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Denver Moves To Cut Off Communication With ICE

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Will Racke Immigration and Foreign Policy Reporter
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The Denver City Council introduced a measure Wednesday that would essentially prohibit city officials from voluntarily cooperating with federal immigration authorities.

While most of its provisions simply codify existing municipal guidance, the four-point proposal does include one new policy: Going forward, the Denver Sheriff Department would no longer be allowed to notify immigration agents when an inmate wanted on an immigration detainer is about to be released from jail, the Denver Post reported.

The city already refuses to hold criminal aliens past their jail sentences for Immigration and Customs Enforcement (ICE), but the proposed law would take that policy a step further by preventing police from giving immigration agents advance warning that a subject is about to go free.

The two City Council members who introduced the so-called Public Safety Enforcement Priorities Act said Denver should not be helping ICE enforce federal immigration law.

“Their job is to follow up on it as to how they see fit,” Councilwoman Robin Kniech said during a committee meeting. “The notification piece crosses that line. It gets us involved in helping.”

If adopted, the new policy is likely to worsen already tense relations between the Denver Sheriff Department and ICE. The agencies have butted heads over multiple incidents in which Denver inmates with outstanding immigration detainers were released on short notice, reports the Post.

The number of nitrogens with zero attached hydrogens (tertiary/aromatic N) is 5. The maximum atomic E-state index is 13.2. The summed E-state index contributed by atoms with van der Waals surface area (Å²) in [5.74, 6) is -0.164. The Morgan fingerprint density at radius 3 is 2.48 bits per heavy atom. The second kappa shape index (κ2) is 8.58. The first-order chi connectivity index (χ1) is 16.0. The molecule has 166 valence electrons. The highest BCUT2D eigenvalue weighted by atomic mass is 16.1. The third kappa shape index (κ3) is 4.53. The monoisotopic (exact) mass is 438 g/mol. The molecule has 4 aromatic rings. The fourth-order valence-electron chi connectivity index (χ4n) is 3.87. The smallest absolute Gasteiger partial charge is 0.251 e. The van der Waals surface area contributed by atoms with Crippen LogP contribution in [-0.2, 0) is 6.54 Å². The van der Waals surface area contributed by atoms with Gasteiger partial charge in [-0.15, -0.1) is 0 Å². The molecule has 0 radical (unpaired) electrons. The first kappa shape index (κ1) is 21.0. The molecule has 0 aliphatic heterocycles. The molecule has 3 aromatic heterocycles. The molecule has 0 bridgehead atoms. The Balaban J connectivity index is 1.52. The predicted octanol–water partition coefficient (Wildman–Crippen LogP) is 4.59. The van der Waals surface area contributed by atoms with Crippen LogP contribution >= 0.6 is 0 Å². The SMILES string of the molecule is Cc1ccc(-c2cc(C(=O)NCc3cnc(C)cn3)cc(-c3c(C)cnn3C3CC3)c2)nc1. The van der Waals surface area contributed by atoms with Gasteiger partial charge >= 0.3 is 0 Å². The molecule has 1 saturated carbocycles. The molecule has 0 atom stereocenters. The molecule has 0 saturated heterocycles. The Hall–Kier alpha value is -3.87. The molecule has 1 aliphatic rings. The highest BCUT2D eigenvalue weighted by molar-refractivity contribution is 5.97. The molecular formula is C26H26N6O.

In the latest controversy, Ricardo Lopez Vera, an illegal alien accused of killing a fellow inmate in a July 10 fight at Denver’s Downtown Detention Center, was released before ICE agents could take him into custody at the jail. ICE blasted the Denver Sheriff for first moving Lopez Vera to a hospital for medical treatment and then allowing him to be released from the hospital without notifying immigration agents.

Kniech and co-sponsor Paul Lopez said their proposal would allow Denver police to notify ICE and hold suspects if agents have an arrest warrant issued by a judge or magistrate. Both lawmakers claim that further limiting local police cooperation with immigration authorities will preserve trust between Denver’s immigrant community and law enforcement officers.

“Unfortunately, there are a lot of people still living in fear,” Lopez said. “It absolutely is unacceptable. We hope to clarify what our city already is doing and fill in those gaps.”

In addition to halting notifications of an inmate’s pending release, the proposal would turn three existing municipal guidelines into law. It would prevent the Denver Sheriff from honoring ICE detainers, prohibit police officers from asking about a person’s immigration status, and bar city funds or resources from going toward immigration enforcement.

Ira Mehlman, a spokesman for the Federation for American Immigration Reform, said the measure’s sponsors are using supposed concern about public safety as a cover to score political points.

“This is purely political,” Mehlman told the Post. “It has nothing to do with police-community relationships.”

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Will Racke